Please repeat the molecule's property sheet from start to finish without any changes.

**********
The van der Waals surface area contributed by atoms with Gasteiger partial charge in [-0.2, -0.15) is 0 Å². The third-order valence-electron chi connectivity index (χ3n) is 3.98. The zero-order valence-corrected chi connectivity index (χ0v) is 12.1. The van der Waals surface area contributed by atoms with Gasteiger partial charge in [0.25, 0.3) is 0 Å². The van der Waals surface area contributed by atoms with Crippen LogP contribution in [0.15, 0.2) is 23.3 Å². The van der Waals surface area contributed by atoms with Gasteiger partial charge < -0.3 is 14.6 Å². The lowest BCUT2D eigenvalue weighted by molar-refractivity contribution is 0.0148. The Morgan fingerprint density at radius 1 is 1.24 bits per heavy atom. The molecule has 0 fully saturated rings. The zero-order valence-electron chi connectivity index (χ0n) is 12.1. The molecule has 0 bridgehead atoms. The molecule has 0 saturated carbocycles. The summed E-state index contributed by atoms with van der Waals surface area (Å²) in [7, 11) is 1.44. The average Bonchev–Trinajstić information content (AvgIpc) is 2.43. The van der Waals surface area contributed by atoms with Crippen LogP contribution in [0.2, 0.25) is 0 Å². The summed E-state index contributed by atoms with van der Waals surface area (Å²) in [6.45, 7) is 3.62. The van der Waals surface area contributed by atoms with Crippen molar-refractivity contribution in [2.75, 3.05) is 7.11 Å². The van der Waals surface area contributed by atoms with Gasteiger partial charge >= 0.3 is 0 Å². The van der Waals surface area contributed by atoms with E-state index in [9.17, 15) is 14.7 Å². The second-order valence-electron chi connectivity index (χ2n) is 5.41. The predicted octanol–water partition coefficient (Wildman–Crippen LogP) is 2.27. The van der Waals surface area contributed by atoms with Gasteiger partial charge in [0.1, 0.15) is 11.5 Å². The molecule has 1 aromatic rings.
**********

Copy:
The van der Waals surface area contributed by atoms with Gasteiger partial charge in [-0.2, -0.15) is 0 Å². The third-order valence-electron chi connectivity index (χ3n) is 3.98. The zero-order valence-corrected chi connectivity index (χ0v) is 12.1. The van der Waals surface area contributed by atoms with Gasteiger partial charge in [0.25, 0.3) is 0 Å². The van der Waals surface area contributed by atoms with Crippen LogP contribution in [0.15, 0.2) is 23.3 Å². The van der Waals surface area contributed by atoms with Gasteiger partial charge < -0.3 is 14.6 Å². The lowest BCUT2D eigenvalue weighted by molar-refractivity contribution is 0.0148. The Morgan fingerprint density at radius 1 is 1.24 bits per heavy atom. The molecule has 0 fully saturated rings. The zero-order valence-electron chi connectivity index (χ0n) is 12.1. The molecule has 0 bridgehead atoms. The molecule has 0 saturated carbocycles. The summed E-state index contributed by atoms with van der Waals surface area (Å²) in [7, 11) is 1.44. The average Bonchev–Trinajstić information content (AvgIpc) is 2.43. The van der Waals surface area contributed by atoms with Crippen LogP contribution in [0.2, 0.25) is 0 Å². The summed E-state index contributed by atoms with van der Waals surface area (Å²) in [6.45, 7) is 3.62. The van der Waals surface area contributed by atoms with Crippen molar-refractivity contribution in [2.75, 3.05) is 7.11 Å². The van der Waals surface area contributed by atoms with Gasteiger partial charge >= 0.3 is 0 Å². The van der Waals surface area contributed by atoms with E-state index in [9.17, 15) is 14.7 Å². The second-order valence-electron chi connectivity index (χ2n) is 5.41. The predicted octanol–water partition coefficient (Wildman–Crippen LogP) is 2.27. The van der Waals surface area contributed by atoms with Gasteiger partial charge in [0.1, 0.15) is 11.5 Å². The molecule has 1 aromatic rings.